Sunday, October 21, 2007

how i'm staying cold-free (knock on wood)

Everyone I talk to these days is sick. And I don't just mean everyone in my city. I mean everyone everywhere - Toronto, London, ON, England, Europe...

Here's Michelle's sure-fire preventive for avoiding colds: raw garlic.

I mentioned this garnish in the comment to my harvest soup recipe posted earlier this week. I've been eating it like crazy for days, stirred into soups and stews.

1 small tub (500 mL) of light sour cream
8 cloves fresh, minced garlic

I actually used two cloves from a head of elephant garlic, but it works out to about the same amount. Stir the minced garlic into the sour cream and let the flavours meld for an hour or two before serving. Should keep for up to a week in the refrigerator.

(I find that if I eat raw garlic in the evening, it doesn't come out through my skin the next day the way cooked garlic dishes do. It's pretty powerful stuff during and after eating, though. Just saying.)

Saturday, October 20, 2007

jack-o'-lantern time

It's Saturday morning and I'm up to my elbows in pumpkin muck. Loving every minute of it. I'd been wanting to buy a pumpkin for several days, but kept putting it off. Then I asked my niece last night on the phone what she'd done this week that was fun, and she replied that they took a trip to the pumpkin patch.

That settled it.

Bought my pumpkin this morning. (City-slicker Aunt Michelle doesn't live anywhere near a pumpkin patch, so the selection at Dominion had to do.)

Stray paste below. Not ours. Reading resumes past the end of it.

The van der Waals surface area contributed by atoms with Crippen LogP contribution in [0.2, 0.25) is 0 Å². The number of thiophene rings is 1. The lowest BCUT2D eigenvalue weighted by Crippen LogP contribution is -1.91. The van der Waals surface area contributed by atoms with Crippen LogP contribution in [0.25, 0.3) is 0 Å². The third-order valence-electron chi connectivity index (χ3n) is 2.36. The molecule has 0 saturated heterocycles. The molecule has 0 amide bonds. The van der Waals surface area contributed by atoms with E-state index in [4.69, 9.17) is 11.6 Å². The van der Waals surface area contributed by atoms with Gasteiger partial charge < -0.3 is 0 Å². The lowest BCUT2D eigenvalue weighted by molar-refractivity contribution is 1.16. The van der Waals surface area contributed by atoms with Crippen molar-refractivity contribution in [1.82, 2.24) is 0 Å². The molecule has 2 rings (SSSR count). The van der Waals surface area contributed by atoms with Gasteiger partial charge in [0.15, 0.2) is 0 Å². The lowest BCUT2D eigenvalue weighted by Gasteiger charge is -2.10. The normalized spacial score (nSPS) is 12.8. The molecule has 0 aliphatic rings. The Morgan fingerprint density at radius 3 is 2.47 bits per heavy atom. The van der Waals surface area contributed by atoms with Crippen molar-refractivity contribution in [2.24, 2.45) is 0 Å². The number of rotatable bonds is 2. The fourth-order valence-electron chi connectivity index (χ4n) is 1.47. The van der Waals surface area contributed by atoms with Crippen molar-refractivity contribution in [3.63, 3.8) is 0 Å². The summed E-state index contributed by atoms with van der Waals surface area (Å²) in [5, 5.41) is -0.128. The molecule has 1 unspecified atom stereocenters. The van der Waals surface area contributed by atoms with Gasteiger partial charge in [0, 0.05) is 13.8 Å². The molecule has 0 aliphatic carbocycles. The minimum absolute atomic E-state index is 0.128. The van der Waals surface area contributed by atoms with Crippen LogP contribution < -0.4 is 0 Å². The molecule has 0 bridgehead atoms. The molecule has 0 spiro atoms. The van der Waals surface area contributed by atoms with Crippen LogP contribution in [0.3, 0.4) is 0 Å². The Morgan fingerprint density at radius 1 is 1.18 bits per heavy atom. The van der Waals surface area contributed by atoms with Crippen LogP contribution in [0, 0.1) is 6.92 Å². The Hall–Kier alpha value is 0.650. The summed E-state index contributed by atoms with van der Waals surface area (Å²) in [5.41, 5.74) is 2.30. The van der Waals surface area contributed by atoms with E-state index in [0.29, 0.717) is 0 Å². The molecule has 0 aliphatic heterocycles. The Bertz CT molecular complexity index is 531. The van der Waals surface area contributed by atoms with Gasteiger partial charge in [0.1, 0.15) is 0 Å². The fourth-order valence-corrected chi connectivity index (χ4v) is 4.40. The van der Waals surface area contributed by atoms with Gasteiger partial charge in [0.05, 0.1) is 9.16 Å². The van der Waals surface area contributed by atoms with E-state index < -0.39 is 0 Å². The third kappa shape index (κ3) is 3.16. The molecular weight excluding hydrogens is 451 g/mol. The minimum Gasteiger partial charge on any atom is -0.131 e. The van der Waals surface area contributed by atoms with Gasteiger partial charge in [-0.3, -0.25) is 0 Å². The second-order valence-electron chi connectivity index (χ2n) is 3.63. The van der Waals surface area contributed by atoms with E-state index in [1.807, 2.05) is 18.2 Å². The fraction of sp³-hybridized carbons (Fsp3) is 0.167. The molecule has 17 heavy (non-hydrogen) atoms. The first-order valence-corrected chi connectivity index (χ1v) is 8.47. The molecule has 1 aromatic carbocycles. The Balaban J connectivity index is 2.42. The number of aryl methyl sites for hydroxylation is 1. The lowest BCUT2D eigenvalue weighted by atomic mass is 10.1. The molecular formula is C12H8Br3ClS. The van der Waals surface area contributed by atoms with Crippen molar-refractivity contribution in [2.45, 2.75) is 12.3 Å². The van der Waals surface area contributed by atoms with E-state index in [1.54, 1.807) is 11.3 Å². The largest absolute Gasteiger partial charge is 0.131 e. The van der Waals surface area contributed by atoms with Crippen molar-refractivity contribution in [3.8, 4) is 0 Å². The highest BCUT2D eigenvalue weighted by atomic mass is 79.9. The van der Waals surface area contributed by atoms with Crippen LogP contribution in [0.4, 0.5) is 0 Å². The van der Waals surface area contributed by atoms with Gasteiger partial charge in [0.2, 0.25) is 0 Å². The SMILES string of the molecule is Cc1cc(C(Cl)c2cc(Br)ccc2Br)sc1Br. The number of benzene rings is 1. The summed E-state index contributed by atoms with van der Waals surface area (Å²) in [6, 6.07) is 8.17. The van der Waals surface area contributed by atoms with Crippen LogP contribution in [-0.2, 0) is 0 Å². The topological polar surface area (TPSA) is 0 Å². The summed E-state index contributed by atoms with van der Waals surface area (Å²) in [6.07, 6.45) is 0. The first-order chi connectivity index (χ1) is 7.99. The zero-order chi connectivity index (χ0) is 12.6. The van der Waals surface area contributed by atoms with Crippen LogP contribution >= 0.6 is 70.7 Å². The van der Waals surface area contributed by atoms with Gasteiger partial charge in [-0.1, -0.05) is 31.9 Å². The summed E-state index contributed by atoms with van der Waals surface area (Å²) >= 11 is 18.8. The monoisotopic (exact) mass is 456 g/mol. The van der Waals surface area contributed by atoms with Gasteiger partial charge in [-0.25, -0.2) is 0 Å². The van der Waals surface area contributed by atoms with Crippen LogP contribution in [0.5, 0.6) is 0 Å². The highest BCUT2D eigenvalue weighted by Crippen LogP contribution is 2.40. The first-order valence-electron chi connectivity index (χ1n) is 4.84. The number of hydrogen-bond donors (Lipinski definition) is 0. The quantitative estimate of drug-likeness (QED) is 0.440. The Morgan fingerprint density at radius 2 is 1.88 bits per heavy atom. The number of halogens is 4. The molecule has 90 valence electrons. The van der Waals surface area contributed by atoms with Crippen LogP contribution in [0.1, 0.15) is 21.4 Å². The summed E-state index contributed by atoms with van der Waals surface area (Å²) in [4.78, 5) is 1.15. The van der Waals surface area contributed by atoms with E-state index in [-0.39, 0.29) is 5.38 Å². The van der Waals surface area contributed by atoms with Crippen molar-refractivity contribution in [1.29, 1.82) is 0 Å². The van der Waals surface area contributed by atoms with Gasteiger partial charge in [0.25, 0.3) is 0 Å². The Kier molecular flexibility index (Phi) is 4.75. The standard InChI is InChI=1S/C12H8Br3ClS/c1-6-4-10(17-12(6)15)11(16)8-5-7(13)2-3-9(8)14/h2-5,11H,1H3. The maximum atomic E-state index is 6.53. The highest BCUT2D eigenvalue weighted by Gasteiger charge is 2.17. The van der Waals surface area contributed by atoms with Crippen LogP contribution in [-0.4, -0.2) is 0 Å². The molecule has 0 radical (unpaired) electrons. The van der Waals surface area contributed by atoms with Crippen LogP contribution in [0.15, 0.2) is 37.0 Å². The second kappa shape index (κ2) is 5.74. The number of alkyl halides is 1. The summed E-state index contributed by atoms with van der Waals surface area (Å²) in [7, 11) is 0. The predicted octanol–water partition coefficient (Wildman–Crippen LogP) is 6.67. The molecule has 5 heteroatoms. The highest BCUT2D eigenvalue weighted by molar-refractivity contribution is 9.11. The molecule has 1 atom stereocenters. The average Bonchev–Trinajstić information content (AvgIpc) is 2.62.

I want a jack-o'-lantern of my own because they're so cheery when it gets dark. The smell alone as I cut into the rind was worth the price of admission. This is fall - happy fall. (As opposed to chilly, rainy, dreary fall.)

I like my jack-o'-lanterns happy, too. No scary faces for me. It's always a bit of a surprise what the visage will look like, though - I prefer to cut freehand. My faces are pretty simple: two triangle eyes, a triangle nose, and a huge grin with a couple of lone teeth. (Why is it that jack-o'-lanterns have to be toothless, by the way?)

I was afraid this year's fellow was going to turn out a bit of a simpleton. Usually I try to go for a jolly laughing face with some intelligence if I can manage it. Luckily the overall effect of this year's effort was redeemed by an unmistakable aura of innocence. My pumpkin looks just like a picture of my laughing nephew, age two.